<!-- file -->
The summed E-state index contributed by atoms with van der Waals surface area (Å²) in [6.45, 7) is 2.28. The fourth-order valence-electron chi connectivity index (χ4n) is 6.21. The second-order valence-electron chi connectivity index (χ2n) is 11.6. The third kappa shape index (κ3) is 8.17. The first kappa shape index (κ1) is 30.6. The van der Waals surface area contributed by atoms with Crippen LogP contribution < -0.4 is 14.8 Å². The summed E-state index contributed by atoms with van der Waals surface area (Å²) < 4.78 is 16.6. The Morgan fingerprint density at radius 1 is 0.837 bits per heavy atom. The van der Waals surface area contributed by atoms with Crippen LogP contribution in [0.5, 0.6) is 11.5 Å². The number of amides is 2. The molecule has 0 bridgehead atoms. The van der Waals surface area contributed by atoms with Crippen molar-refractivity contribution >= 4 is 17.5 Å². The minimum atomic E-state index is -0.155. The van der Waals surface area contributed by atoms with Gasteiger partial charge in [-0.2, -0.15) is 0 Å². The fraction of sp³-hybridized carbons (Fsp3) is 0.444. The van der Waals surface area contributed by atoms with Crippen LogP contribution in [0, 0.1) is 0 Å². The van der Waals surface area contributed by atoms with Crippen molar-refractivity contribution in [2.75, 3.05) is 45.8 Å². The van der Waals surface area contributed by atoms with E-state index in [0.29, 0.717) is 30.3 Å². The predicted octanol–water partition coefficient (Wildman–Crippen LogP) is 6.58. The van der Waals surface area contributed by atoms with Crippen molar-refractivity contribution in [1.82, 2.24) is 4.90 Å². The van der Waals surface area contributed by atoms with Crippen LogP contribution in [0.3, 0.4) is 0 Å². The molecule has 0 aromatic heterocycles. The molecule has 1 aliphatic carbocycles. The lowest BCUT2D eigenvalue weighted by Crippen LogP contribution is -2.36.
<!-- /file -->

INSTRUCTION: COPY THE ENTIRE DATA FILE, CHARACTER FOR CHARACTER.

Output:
The summed E-state index contributed by atoms with van der Waals surface area (Å²) in [6.45, 7) is 2.28. The fourth-order valence-electron chi connectivity index (χ4n) is 6.21. The second-order valence-electron chi connectivity index (χ2n) is 11.6. The third kappa shape index (κ3) is 8.17. The first kappa shape index (κ1) is 30.6. The van der Waals surface area contributed by atoms with Crippen LogP contribution < -0.4 is 14.8 Å². The summed E-state index contributed by atoms with van der Waals surface area (Å²) < 4.78 is 16.6. The Morgan fingerprint density at radius 1 is 0.837 bits per heavy atom. The van der Waals surface area contributed by atoms with Crippen LogP contribution in [0.5, 0.6) is 11.5 Å². The number of amides is 2. The molecule has 0 bridgehead atoms. The van der Waals surface area contributed by atoms with Crippen molar-refractivity contribution >= 4 is 17.5 Å². The minimum atomic E-state index is -0.155. The van der Waals surface area contributed by atoms with Gasteiger partial charge in [-0.2, -0.15) is 0 Å². The fraction of sp³-hybridized carbons (Fsp3) is 0.444. The van der Waals surface area contributed by atoms with Crippen LogP contribution in [0, 0.1) is 0 Å². The van der Waals surface area contributed by atoms with Crippen molar-refractivity contribution in [2.75, 3.05) is 45.8 Å². The van der Waals surface area contributed by atoms with E-state index in [0.29, 0.717) is 30.3 Å². The predicted octanol–water partition coefficient (Wildman–Crippen LogP) is 6.58. The van der Waals surface area contributed by atoms with Crippen molar-refractivity contribution in [1.82, 2.24) is 4.90 Å². The van der Waals surface area contributed by atoms with Crippen LogP contribution in [0.3, 0.4) is 0 Å². The molecule has 0 aromatic heterocycles. The molecule has 1 aliphatic carbocycles. The lowest BCUT2D eigenvalue weighted by Crippen LogP contribution is -2.36.